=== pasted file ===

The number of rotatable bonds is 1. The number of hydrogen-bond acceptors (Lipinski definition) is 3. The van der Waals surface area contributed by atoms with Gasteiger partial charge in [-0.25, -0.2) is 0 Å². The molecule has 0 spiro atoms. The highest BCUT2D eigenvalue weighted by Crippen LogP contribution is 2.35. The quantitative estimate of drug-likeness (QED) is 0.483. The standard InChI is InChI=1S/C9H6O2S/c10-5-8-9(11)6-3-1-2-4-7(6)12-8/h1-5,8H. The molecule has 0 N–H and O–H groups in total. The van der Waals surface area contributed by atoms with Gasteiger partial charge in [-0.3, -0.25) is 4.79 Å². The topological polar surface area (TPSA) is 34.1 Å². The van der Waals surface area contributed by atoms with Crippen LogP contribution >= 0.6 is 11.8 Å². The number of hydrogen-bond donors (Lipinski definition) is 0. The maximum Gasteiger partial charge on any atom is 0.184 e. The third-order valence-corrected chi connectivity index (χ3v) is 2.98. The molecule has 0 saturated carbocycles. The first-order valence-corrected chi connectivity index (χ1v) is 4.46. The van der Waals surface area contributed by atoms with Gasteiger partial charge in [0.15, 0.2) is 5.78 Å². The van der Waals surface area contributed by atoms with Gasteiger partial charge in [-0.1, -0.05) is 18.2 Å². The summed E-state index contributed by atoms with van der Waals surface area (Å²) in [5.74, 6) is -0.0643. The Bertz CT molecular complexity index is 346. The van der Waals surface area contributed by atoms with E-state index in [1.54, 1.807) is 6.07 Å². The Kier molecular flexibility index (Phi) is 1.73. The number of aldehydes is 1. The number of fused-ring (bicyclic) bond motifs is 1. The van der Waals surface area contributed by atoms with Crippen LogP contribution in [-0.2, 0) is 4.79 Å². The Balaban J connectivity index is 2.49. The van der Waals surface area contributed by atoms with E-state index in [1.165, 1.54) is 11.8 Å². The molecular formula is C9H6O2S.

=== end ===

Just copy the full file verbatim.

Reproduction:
The number of rotatable bonds is 1. The number of hydrogen-bond acceptors (Lipinski definition) is 3. The van der Waals surface area contributed by atoms with Gasteiger partial charge in [-0.25, -0.2) is 0 Å². The molecule has 0 spiro atoms. The highest BCUT2D eigenvalue weighted by Crippen LogP contribution is 2.35. The quantitative estimate of drug-likeness (QED) is 0.483. The standard InChI is InChI=1S/C9H6O2S/c10-5-8-9(11)6-3-1-2-4-7(6)12-8/h1-5,8H. The molecule has 0 N–H and O–H groups in total. The van der Waals surface area contributed by atoms with Gasteiger partial charge in [-0.3, -0.25) is 4.79 Å². The topological polar surface area (TPSA) is 34.1 Å². The van der Waals surface area contributed by atoms with Crippen LogP contribution >= 0.6 is 11.8 Å². The number of hydrogen-bond donors (Lipinski definition) is 0. The maximum Gasteiger partial charge on any atom is 0.184 e. The third-order valence-corrected chi connectivity index (χ3v) is 2.98. The molecule has 0 saturated carbocycles. The first-order valence-corrected chi connectivity index (χ1v) is 4.46. The van der Waals surface area contributed by atoms with Gasteiger partial charge in [0.15, 0.2) is 5.78 Å². The van der Waals surface area contributed by atoms with Gasteiger partial charge in [-0.1, -0.05) is 18.2 Å². The summed E-state index contributed by atoms with van der Waals surface area (Å²) in [5.74, 6) is -0.0643. The Bertz CT molecular complexity index is 346. The van der Waals surface area contributed by atoms with E-state index in [1.54, 1.807) is 6.07 Å². The Kier molecular flexibility index (Phi) is 1.73. The number of aldehydes is 1. The number of fused-ring (bicyclic) bond motifs is 1. The van der Waals surface area contributed by atoms with Crippen LogP contribution in [-0.2, 0) is 4.79 Å². The Balaban J connectivity index is 2.49. The van der Waals surface area contributed by atoms with E-state index in [1.165, 1.54) is 11.8 Å². The molecular formula is C9H6O2S.